So, after six drafts, five weeks of writing, rewriting, revising and redoing, my op-ed about the – now kiboshed – move of the Republican National Convention to Jacksonville has been published in the Washington Post. Whew!
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I was struck by something this week while listening to an interview of Attorney General William Barr on “Morning Edition.” Specifically, his repeated complaints about “the media” this and “the media” that, as though news reporters and pundits were part of some vast, faceless entity bent on the destruction and dismemberment of the Trump administration.
Wednesday afternoon I made a brief – and authorized – visit to the closed FIU Biscayne Bay Campus. Though all of us – faculty and staff – had been sent to work from home more than a month ago, we could ask for special double-secret permission to return to campus if we needed to.
Three stepsisters – the Glendale News-Press, Burbank Leader and La Cañada Valley Sun – died this week of complications from COVID-19. The News-Press was 115, the Leader (nee Review) was 112 while the Valley Sun was 74.
With all of the madness going on about the novel coronavirus, one thing I've been struggling with is how to appropriately grade work. Relatedly, should the university allow a pass/fail option? Does it not matter because graduate schools will (likely) take any grade dips this semester into account?
This has been quite the week. On Monday, I led a group four students to Southwest Florida to report on two satellite caucuses put on by the Iowa Democratic Party in St. Petersburg and Port Charlotte. It was a long couple days... I think I put in my 40 before noon Tuesday.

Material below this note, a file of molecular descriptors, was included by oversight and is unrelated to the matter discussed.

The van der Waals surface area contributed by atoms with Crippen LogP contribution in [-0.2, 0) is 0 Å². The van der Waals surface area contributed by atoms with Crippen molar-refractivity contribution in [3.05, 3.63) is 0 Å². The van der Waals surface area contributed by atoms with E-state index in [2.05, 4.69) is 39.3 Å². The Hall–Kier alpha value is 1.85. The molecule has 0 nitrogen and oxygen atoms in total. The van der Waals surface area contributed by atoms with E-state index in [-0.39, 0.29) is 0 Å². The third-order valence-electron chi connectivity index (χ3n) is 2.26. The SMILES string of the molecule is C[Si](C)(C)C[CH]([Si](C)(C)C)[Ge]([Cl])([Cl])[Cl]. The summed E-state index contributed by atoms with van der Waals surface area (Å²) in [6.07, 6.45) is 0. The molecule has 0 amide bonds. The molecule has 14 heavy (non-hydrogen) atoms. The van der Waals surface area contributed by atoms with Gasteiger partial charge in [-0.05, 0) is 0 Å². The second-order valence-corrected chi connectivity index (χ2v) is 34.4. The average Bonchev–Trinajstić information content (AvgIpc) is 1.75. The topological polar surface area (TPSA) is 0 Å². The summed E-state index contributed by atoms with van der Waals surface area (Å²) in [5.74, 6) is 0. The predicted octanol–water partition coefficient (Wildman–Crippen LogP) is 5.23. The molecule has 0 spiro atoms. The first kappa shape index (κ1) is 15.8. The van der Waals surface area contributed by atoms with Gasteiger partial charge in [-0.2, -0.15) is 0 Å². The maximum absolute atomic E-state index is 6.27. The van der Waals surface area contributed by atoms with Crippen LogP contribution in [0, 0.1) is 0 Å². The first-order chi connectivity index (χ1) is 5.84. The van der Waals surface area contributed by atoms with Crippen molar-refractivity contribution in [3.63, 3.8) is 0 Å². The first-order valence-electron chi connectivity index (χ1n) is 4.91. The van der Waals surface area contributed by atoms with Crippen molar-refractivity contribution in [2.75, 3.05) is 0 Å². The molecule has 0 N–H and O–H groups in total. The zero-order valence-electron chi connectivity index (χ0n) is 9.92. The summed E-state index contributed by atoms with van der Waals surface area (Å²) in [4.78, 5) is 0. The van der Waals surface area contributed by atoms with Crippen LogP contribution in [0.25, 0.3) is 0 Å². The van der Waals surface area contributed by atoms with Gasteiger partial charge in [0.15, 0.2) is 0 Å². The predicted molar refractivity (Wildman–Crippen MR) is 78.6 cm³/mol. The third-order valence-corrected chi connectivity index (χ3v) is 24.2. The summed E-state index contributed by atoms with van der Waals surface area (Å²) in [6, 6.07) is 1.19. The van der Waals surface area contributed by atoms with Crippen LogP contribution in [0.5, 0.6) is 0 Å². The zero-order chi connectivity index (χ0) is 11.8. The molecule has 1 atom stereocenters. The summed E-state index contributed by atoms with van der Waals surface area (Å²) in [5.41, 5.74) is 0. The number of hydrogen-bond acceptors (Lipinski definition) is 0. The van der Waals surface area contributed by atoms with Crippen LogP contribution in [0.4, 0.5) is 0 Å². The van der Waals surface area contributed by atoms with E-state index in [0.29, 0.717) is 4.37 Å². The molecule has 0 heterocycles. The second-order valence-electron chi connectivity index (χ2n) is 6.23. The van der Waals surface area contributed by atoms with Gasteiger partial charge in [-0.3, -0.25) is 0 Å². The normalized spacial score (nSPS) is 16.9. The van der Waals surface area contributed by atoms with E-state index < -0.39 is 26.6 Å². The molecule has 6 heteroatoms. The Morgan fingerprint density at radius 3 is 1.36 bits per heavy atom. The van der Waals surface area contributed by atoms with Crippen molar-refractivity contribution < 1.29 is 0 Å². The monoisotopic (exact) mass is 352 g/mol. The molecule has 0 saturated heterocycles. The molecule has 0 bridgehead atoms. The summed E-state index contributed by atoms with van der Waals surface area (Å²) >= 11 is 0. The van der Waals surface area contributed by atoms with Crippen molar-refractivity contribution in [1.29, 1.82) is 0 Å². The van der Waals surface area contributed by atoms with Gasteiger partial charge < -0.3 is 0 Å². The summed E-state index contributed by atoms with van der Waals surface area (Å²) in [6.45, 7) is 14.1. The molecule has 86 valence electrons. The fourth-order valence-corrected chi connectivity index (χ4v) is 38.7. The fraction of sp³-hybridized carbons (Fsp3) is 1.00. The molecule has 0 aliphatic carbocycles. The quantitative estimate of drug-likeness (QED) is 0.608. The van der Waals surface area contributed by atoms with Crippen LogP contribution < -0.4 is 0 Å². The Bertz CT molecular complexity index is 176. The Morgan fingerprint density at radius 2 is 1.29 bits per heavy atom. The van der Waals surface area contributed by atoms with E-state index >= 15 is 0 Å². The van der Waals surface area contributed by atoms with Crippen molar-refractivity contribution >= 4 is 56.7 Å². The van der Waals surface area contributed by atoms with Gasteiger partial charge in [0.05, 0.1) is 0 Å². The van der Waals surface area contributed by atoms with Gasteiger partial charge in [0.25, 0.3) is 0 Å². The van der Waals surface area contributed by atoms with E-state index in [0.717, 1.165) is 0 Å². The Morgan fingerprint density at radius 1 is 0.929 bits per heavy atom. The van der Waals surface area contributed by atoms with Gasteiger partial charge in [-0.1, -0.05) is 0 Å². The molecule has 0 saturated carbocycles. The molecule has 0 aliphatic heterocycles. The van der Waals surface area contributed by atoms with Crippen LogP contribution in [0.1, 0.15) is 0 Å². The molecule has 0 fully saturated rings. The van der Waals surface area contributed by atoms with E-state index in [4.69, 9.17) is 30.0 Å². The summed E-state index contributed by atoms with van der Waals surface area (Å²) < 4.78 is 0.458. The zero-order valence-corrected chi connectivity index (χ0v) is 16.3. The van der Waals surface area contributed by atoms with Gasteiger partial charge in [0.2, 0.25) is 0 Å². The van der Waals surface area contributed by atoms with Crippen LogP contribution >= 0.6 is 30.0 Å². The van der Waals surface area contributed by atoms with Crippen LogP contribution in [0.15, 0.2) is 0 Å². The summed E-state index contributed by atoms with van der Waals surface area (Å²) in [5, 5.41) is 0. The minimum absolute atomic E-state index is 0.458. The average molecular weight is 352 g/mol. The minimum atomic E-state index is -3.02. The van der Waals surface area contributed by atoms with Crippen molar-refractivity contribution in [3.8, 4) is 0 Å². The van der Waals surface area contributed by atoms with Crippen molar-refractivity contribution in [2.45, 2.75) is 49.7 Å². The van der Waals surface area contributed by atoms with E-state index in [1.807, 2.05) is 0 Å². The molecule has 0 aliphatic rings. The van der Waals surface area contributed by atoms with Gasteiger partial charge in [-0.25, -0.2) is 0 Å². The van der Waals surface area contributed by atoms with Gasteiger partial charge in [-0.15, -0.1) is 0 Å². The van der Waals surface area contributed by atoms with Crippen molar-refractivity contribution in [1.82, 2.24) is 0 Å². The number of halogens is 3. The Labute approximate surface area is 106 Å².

At this point, there's not that much more to be said on the topic, but I figured I'd share a few of the things that struck me about the coverage and the aftermath.
I work in a news desert. The journalism department at Florida International University is housed in at the Biscayne Bay Campus, which is in North Miami. Northeast Miami-Dade County, in general, gets little attention from either of the two large dailies – The Miami Herald and South Florida Sun Sentinel – partly because it is relatively far away from their respective centers of political gravity and partly, I suspect, because there aren’t a lot of subscribers out this way. It's time to do something about it.
As the fall semester ends – my 12th term as a full-time educator – I figured I’d take a moment to reflect on what worked, what didn’t and how I might continue to improve both my own skills and the experiences of my future students.
The jury room, on the seventh floor of the Richard E. Gerstein Justice building in Miami, is cold and getting colder. As the room slowly empties as more and more prospective jurors are called to individual courtrooms, the loss of their collective body heat turns it from chilly to tundra.